Presentation is loading. Please wait.

Presentation is loading. Please wait.

Signs, Signals, and Pavement Markings

Similar presentations

Presentation on theme: "Signs, Signals, and Pavement Markings"— Presentation transcript:

1 Signs, Signals, and Pavement Markings
Chapter 3 Signs, Signals, and Pavement Markings

2 Regulatory and Warning Signs
Roadway signs provide important information about where you are, where are going, and what rules or laws to follow. Traffic signs have uniform shapes and colors. Signs may also display words, symbols, or a combination of both. There are two types of traffic signs Regulatory Warning

3 Regulatory Signs Regulate or control the movement of traffic.
Inform you of laws that apply at a given time or place. Most signs are red, white, black, green on white, or white on black. Most are vertical rectangles (taller than wide). They show speed limits, turning restrictions, lane use, and pedestrian and parking controls. A RED CIRCLE WITH A RED SLASH THROUGH IT MEANS NO.

4 Actions to take Regulatory signs give commands or set limits.
The four most common are: Stop signs – 8 sided, red, and tell you where to stop. Speed limit signs – indicate the maximum speed you may drive under IDEAL conditions. Yield signs – reveals who has the right of way when crossing or entering a road way. Railroad signs – indicate railroad tracks crossing the roadway.

5 Stop Signs Most often seen at the intersection of two roadways. May be a stop sign on all four corners or on only one or two corners. Sometimes located in the middle of the block indicating crosswalks. You must come to a FULL STOP. Often a white line is painted in line with the sign. Sometimes there are two lines indicating a pedestrian crosswalk just beyond the stop line. You are required to stop in front of the first white line you come to. (Before the white line. After you stop, if there is no cross traffic from the right or left, you may proceed.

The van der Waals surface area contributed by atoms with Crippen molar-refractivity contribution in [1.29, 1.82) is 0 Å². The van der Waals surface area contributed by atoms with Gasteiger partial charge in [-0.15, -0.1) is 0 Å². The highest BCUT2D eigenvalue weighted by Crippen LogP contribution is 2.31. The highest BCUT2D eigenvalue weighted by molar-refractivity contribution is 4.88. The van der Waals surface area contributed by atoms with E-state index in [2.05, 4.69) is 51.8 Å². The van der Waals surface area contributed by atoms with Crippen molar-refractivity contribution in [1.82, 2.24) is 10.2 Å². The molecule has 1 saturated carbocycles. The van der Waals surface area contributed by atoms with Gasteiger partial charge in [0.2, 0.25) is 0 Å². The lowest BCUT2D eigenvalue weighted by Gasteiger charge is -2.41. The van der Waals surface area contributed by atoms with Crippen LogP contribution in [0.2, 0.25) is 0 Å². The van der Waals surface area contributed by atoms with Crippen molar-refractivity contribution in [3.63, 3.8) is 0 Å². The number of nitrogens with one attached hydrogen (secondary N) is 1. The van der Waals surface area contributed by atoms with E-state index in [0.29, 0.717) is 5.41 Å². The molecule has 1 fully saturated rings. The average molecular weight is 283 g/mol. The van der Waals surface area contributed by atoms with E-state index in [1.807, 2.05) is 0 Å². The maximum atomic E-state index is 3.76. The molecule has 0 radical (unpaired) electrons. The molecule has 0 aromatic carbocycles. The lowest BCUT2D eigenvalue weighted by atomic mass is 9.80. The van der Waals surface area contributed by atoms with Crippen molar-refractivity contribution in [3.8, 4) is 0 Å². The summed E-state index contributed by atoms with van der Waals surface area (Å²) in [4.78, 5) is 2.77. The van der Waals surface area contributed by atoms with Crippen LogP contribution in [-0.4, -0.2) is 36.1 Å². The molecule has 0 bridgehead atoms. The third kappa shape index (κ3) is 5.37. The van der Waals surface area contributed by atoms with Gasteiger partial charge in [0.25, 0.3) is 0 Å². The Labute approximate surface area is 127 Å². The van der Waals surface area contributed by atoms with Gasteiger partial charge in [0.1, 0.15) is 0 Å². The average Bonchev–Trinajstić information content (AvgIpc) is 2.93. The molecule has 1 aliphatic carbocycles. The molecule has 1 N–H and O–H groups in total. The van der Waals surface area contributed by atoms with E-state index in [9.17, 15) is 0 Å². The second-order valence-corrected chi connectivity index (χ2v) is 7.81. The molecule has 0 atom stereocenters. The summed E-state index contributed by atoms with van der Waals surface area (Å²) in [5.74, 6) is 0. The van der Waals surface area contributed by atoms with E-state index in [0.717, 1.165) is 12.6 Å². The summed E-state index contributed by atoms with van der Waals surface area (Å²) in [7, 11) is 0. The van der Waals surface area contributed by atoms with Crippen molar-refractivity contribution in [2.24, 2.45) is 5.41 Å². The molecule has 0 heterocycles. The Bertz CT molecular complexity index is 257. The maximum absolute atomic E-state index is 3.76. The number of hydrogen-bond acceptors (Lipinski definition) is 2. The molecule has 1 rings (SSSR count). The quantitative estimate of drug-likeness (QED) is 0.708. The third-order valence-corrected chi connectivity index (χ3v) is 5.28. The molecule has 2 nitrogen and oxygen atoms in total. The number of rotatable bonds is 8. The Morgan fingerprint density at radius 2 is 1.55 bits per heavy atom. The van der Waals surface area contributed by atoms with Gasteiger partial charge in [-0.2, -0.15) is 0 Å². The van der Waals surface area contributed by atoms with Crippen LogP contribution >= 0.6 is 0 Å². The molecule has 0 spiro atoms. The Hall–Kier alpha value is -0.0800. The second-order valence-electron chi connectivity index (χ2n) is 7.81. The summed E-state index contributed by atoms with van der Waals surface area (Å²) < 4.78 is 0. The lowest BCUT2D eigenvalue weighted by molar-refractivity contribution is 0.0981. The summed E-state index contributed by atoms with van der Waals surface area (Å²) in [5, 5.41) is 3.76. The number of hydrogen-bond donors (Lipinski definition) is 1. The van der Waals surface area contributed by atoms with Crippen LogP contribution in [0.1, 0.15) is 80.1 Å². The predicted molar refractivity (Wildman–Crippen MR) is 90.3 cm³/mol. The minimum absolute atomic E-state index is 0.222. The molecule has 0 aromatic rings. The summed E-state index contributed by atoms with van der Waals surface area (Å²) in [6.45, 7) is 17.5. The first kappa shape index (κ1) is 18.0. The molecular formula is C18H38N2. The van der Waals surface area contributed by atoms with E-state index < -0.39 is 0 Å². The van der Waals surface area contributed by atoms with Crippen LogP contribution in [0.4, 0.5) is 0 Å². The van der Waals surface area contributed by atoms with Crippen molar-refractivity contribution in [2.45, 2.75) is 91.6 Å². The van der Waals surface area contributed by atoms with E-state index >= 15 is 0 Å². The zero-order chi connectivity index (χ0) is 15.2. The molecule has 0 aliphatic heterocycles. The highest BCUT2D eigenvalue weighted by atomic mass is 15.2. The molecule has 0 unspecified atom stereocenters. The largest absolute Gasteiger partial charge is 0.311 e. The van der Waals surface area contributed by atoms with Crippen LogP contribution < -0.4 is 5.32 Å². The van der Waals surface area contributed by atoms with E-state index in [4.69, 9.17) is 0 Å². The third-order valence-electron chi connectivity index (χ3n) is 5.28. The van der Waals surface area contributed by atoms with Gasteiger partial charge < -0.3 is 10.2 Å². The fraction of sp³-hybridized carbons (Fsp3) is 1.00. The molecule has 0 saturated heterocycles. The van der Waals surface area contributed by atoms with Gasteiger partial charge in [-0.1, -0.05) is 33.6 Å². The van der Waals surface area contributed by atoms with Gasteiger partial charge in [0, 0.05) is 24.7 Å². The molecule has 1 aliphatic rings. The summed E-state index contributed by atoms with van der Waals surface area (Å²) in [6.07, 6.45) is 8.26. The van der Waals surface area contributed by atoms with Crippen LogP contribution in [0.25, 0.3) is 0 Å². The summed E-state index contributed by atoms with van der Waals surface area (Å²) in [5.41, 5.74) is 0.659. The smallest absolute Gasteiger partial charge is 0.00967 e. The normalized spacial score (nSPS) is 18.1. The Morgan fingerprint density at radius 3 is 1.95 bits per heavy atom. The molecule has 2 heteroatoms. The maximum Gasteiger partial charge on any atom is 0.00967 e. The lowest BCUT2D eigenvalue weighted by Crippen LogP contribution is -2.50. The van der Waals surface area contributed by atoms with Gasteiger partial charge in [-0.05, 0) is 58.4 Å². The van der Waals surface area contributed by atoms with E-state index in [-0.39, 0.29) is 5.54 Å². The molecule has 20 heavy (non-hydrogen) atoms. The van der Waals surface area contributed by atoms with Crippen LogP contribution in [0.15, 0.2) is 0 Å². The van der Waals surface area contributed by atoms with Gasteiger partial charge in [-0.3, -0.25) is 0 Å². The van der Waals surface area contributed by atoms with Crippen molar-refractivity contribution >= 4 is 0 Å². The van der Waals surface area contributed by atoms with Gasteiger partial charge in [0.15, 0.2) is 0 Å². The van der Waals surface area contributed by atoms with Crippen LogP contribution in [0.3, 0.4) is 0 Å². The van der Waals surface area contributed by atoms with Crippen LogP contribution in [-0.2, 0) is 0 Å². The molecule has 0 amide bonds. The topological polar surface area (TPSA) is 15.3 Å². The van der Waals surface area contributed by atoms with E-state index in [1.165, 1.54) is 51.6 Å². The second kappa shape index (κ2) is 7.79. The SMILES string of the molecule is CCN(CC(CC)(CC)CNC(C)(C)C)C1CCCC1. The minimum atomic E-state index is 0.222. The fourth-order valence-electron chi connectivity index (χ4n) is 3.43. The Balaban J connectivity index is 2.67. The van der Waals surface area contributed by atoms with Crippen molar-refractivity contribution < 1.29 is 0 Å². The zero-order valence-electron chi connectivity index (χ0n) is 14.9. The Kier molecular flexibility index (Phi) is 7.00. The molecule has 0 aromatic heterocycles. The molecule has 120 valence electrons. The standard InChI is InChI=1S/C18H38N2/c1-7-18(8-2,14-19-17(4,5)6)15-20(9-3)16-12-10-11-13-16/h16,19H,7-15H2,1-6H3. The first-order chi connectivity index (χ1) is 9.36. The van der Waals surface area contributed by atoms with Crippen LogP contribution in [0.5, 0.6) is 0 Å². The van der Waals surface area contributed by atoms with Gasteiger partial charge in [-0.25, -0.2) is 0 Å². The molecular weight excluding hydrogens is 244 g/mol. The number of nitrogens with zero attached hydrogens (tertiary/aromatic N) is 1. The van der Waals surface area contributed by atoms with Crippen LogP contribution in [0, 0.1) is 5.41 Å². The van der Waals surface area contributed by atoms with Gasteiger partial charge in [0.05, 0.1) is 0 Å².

6 Yield Signs At a yield sign you move from one roadway onto or across another one. As you approach, slow down and check oncoming traffic and the traffic behind you. Search left and right for cross and oncoming traffic. If a vehicle is coming toward you, you will have to judge its distance and speed then decide whether you can safely enter or cross the road. You may need to slow down or stop and wait until the roadway is clear of traffic before you proceed.

7 Yield sign

8 Speed Limit Signs Show the maximum, or fastest, speed allowed on a roadway. Driving faster than the posted speed is illegal. Some speed limits also post minimum speed limits and are usually seen on expressways. You should not travel slower than the minimum speed limit unless road or weather conditions make it unsafe.

9 Railroad Signs Located where railroad tracks cross the roadway.
May also have signals, flashing red lights, and railroad gates. Regardless of whether or not lights and gates are present, if a train is coming, you must stop.

10 RR sign

11 RR crossing